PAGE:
Of Kevin Jordan’s 21 patents, more than half come from his work on boron-nitride nanotubes. Earlier this year, Jordan and his colleagues were recognized for their efforts by the National Aeronautics and Space Administration when it named BNNTs as its 2016 NASA Government Invention of the Year.
“It’s an honor. Our work was chosen over the work of thousands of people at NASA,” Jordan said.
The award comes just as the Jefferson Lab staff engineer prepares to celebrate three decades of work at Jefferson Lab. He first came to the lab as a technician working on the Continuous Electron Beam Accelerator Facility in 1987. After earning a bachelor’s degree in electrical engineering in 1991, he later began working on the Free-Electron Laser, which is now called the Low Energy Recirculator Facility.
It was there that he learned about nanotubes. A nanotube is a molecule shaped like a really long soda straw that is about the size of a strand of DNA. Jordan first worked with a collaboration of Jefferson Lab, NASA and William & Mary researchers to produce carbon nanotubes. The collaboration received several patents for breakthroughs in the production of carbon nanotubes.
Through that work, he and his colleagues also learned of the possibilities of other nanotube materials, including BNNTs. BNNTs were first synthesized in small amounts in 1994 by researchers at DOE’s Lawrence Berkeley National Lab and the University of California, Berkeley. In 2009, using the LERF and a commercial welding laser, Jordan and his colleagues Mike Smith and Cheol Park at NASA's Langley Research Center and the National Institute of Aerospace conceived, pioneered and perfected a new technique to synthesize BNNTs, called the pressurized vapor/condenser (PVC) method.
The technique produced BNNTs that are lightweight, stable and exhibit high strength. Additionally, the BNNTs produced from this process are of sufficient quality, length and quantity that they could be twisted into yarn. Development of the technology was supported in part by the Department of Energy, the Office of Naval Research, NASA and the Commonwealth of Virginia.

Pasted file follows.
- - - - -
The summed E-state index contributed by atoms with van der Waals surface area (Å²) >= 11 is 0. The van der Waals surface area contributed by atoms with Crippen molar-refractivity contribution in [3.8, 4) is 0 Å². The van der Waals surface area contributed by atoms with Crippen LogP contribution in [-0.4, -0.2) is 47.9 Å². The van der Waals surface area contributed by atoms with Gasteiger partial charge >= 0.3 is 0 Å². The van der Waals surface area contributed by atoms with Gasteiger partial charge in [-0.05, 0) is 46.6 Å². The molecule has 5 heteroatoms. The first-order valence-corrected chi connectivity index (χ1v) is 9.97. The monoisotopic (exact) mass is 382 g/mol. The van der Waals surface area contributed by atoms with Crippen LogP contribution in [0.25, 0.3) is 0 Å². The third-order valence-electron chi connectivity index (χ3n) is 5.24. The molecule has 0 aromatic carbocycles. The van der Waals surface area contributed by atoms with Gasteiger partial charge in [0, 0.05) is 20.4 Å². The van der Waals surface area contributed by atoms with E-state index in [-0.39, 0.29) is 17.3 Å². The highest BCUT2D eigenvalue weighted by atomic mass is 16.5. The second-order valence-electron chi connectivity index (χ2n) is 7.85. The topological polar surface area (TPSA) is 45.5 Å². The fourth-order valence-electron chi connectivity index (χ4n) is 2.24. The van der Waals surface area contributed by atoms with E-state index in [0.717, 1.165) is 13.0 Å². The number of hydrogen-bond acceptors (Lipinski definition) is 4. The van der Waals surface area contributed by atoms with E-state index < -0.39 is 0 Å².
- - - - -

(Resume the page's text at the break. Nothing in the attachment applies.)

BNNTs hold promise for a variety of uses, from heat sinks enabling next-generation computing to temperature-tolerant vibrational dampeners.
“We’re trying to develop a vibration damper that can work at cryogenic temperatures near absolute zero on up to temperatures over 800 degrees Celsius, and BNNTs have that potential,” he explained.
In 2013, Jordan and his fellow researchers formed a company that licensed the technology to scale up production of the novel material and explore its full potential.
“We don’t want to be just a materials supplier, we want to be an integral part of the supply chain of intellectual property,” Jordan said. “We’ve filed countless patents on technologies for application synthesis.”
Of the 19 U.S. Patent and Trademark Office patents that bear Kevin Jordan’s name, 11 of them refer to his work on boron-nitride nanotubes.
Jordan is now chief engineer at BNNT, LLC, a position he holds concurrently as a staff engineer in Jefferson Lab’s Center for the Advanced Studies of Accelerators. He said that he enjoys his dual roles and the challenges they bring.
“It hasn’t been an easy road. And yet, we’ve persevered,” Jordan said. “It’s a startup, so there’s no guarantee of success. But we’re putting in the hard work and passion. When you love what you do, it’s exciting to go to work every day.”
Contact: Kandice Carter, Jefferson Lab Communications Office, 757-269-7263, email@example.com.